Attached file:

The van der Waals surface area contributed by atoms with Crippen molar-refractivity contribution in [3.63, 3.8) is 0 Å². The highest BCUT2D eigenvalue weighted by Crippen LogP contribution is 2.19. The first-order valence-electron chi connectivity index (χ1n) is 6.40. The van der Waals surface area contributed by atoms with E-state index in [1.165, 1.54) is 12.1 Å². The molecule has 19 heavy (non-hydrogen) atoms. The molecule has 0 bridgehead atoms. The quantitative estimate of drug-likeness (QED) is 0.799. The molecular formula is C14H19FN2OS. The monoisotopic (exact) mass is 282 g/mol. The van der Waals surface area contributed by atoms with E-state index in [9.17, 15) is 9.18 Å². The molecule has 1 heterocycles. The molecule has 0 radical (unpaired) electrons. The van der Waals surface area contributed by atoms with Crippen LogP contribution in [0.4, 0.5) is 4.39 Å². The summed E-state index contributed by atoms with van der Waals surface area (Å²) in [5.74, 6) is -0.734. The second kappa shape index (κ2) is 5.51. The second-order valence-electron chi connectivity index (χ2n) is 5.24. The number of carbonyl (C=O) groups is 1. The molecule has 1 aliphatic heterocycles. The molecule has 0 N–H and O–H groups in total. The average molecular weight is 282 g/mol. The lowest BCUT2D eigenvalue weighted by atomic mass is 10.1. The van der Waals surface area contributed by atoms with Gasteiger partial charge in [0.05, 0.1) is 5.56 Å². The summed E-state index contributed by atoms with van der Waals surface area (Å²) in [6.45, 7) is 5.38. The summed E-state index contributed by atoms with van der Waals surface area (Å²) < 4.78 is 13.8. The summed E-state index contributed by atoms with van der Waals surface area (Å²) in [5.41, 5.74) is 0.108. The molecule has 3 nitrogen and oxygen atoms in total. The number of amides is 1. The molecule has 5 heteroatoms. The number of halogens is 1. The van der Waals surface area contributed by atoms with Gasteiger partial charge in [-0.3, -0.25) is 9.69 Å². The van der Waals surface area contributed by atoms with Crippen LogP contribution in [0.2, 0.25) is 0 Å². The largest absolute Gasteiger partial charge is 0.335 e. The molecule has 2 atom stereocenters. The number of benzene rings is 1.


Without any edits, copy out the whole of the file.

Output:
The van der Waals surface area contributed by atoms with Crippen molar-refractivity contribution in [3.63, 3.8) is 0 Å². The highest BCUT2D eigenvalue weighted by Crippen LogP contribution is 2.19. The first-order valence-electron chi connectivity index (χ1n) is 6.40. The van der Waals surface area contributed by atoms with E-state index in [1.165, 1.54) is 12.1 Å². The molecule has 19 heavy (non-hydrogen) atoms. The molecule has 0 bridgehead atoms. The quantitative estimate of drug-likeness (QED) is 0.799. The molecular formula is C14H19FN2OS. The monoisotopic (exact) mass is 282 g/mol. The van der Waals surface area contributed by atoms with E-state index in [9.17, 15) is 9.18 Å². The molecule has 1 heterocycles. The molecule has 0 radical (unpaired) electrons. The van der Waals surface area contributed by atoms with Crippen LogP contribution in [0.4, 0.5) is 4.39 Å². The summed E-state index contributed by atoms with van der Waals surface area (Å²) in [5.74, 6) is -0.734. The second kappa shape index (κ2) is 5.51. The second-order valence-electron chi connectivity index (χ2n) is 5.24. The number of carbonyl (C=O) groups is 1. The molecule has 1 aliphatic heterocycles. The molecule has 0 N–H and O–H groups in total. The average molecular weight is 282 g/mol. The lowest BCUT2D eigenvalue weighted by atomic mass is 10.1. The van der Waals surface area contributed by atoms with Gasteiger partial charge in [0.05, 0.1) is 5.56 Å². The summed E-state index contributed by atoms with van der Waals surface area (Å²) in [6.45, 7) is 5.38. The summed E-state index contributed by atoms with van der Waals surface area (Å²) < 4.78 is 13.8. The summed E-state index contributed by atoms with van der Waals surface area (Å²) in [5.41, 5.74) is 0.108. The molecule has 3 nitrogen and oxygen atoms in total. The number of amides is 1. The molecule has 5 heteroatoms. The number of halogens is 1. The van der Waals surface area contributed by atoms with Gasteiger partial charge in [-0.3, -0.25) is 9.69 Å². The van der Waals surface area contributed by atoms with Crippen LogP contribution in [0.2, 0.25) is 0 Å². The largest absolute Gasteiger partial charge is 0.335 e. The molecule has 2 atom stereocenters. The number of benzene rings is 1.